South East Wales

Barry Island Pleasure Park: End of an era looms for 92-year-old site

"Barry Island! Oh, where you going to have the wedding reception - on the log flume?"

That was the angry reaction of character Pamela Shipman to the news of where her son, Gavin, would be getting married in the BBC hit comedy series Gavin and Stacey.

The log flume she mentions is part of the island's once thriving main attraction, the Pleasure Park, which has sat overlooking the beach for the past 92 years.

But soon that could be demolished to make way for a new development which is aimed at bringing tourists to the area all year round.

The sun may be shining on the island this week, but the bitterly cold weather is keeping people away.

Image caption Barry Island Pleasure Park may be turned into commercial and residential use

The beach is deserted, hardly any of the businesses are open and the Pleasure Park lays empty. This is a normal day in the winter months though.

But the park's owner Ian Rogers is hoping to change all that.

A multi-million pound redevelopment would see the 4.7 acre site turned into a mix of restaurants and cafes, a cinema and bowling alley, all under one roof.

A decision on the plans was deferred on Thursday for a month by Vale of Glamorgan councillors who want a site visit.

"We've owned the site since 1995 and Butlins closed in 1996 which gave us an uphill struggle," said Mr Rogers, who has been planning the development for four years.

"Barry Island is reliant on the sunshine. If it doesn't shine, people don't come.

"We need it under cover so that when people come to the island they have somewhere to go and something to do.

"I'm sure when people come here and they see the new complex and what's on offer, they will keep coming back.

"We are trying to get 52 weeks of trade."

The Pleasure Park has suffered from "washout" summers over the last few years and a fairground has leased the site in the peak months in the last two years to keep an attraction there.

'Dream come true'

But when the current tenants move out in September, the bulldozers could be moving in.

"We would like to think it would take two years," Mr Rogers added.

"We are planning to get the commercial side finished first and follow on with the residential area at the back.

"For me, it's a dream come true. I'm very sentimental about Barry Island. It's the end of an era but it's the start of a new one."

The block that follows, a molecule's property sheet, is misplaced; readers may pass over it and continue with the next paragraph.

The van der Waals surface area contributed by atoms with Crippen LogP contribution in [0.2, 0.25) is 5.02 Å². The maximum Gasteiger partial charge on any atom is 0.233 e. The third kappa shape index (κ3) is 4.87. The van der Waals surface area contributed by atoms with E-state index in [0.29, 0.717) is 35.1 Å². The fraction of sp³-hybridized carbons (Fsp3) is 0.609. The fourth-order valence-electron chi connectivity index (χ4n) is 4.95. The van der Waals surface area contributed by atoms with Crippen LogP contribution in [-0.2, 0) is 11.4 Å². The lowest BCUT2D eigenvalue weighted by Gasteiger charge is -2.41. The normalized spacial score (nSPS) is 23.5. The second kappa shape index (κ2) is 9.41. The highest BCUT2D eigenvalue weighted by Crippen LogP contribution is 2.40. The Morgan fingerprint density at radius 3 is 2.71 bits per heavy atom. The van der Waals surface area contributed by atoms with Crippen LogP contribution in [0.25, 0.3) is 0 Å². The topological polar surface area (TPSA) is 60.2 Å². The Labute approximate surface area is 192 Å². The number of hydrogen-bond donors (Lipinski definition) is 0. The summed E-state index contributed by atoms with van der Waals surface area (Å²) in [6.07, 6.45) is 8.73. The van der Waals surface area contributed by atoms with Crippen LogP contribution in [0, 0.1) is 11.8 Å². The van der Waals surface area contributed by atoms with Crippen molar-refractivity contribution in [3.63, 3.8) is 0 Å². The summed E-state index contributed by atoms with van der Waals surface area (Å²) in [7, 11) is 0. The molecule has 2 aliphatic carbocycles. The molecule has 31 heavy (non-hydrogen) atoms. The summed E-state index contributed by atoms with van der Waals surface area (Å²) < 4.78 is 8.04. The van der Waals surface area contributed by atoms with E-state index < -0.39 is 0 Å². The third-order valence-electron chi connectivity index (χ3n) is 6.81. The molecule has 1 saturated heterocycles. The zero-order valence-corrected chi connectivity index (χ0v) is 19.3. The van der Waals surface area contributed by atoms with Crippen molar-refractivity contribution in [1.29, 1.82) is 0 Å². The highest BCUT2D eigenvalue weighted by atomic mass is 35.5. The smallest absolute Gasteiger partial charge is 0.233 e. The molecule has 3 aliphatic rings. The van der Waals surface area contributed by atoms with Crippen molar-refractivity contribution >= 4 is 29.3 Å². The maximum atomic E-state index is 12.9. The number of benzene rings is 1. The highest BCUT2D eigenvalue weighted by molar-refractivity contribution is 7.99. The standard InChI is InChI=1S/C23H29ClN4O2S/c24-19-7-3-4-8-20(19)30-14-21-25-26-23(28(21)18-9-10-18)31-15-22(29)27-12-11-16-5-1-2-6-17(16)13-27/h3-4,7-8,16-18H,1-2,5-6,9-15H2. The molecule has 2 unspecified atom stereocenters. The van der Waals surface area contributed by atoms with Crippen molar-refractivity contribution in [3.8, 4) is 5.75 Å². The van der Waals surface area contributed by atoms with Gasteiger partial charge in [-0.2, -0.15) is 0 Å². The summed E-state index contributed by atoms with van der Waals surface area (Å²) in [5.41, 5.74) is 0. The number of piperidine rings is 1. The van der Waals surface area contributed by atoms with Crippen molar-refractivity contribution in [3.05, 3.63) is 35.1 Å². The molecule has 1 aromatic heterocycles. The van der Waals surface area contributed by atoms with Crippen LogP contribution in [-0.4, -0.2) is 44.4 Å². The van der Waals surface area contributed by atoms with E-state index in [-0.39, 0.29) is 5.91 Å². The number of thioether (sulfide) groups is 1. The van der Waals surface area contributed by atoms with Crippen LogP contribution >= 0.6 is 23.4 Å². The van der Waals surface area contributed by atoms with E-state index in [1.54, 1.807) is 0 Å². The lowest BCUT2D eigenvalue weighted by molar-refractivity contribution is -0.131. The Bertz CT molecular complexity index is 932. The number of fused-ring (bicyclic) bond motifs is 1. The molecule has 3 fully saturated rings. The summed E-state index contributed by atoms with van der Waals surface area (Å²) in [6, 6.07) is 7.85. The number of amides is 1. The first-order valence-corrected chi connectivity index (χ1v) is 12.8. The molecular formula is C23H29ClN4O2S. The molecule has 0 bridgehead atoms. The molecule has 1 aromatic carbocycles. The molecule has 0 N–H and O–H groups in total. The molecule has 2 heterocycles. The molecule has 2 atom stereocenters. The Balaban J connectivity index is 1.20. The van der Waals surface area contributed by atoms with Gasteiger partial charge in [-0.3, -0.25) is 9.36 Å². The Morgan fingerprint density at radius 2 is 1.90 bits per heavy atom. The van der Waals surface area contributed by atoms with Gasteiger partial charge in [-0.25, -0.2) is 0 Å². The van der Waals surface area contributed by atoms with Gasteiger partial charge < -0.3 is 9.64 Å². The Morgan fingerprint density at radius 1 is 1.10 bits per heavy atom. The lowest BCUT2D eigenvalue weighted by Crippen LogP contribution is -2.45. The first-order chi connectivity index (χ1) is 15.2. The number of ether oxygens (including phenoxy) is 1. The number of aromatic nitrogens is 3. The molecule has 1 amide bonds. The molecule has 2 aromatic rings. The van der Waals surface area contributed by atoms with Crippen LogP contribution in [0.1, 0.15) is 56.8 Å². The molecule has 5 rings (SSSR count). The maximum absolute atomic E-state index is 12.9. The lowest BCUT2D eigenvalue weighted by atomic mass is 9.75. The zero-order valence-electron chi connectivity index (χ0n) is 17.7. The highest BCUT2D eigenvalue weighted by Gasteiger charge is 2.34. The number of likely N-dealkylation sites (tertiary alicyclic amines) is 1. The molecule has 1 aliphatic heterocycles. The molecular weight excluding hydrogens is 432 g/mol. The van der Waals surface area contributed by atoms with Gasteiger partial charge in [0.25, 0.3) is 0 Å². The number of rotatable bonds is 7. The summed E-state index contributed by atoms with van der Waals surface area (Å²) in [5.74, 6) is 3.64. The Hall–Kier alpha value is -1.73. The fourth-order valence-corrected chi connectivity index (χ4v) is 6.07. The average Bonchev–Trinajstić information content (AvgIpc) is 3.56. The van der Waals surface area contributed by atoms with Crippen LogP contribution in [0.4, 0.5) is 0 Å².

Image caption Visitors to Barry Island are few and far between in the winter months

Dave Millward, who owns a chip shop and a bar, would see his businesses disappear under the new development.

He believes it will boost the area whose tourism has been helped in recent years by Gavin and Stacey being partly set in Barry - where Stacey and her family were from.

"It will be sad to see the park go but it will be good for the island," said Mr Millward. "It's going to be a huge project because there's so much to be done.

"Since Gavin and Stacey finished, the popularity has now run its course. Souvenir shops are still making money but that's not the main attraction any more."


And resident Alan Smith agrees. The 64-year-old said: "Gavin and Stacey has helped but that's only going to be short-lived.

"I've been here all my life and I used to love Barry Island in its heyday.

"I think it's wonderful that something is being done about it. It will bring people in even when the weather is bad."

But not all are convinced the new development will be a success.

Neil Hopkin-Thoma runs a convenience store opposite the park.

"Something does need to be done. It's an eyesore. Anything there would be beneficial," he said.

"But I'm not sure what he's proposing is the right thing.

"The businesses down here are struggling as it is, especially in the winter time and I don't know if these new places will last.

"I don't think it's going to bring that many more people down here."

Image caption James Corden as Smithy, Ruth Jones as Nessa, Rob Brydon as Bryn and Melanie Walters as Gwen on the Barry Island log flume in Gavin and Stacey

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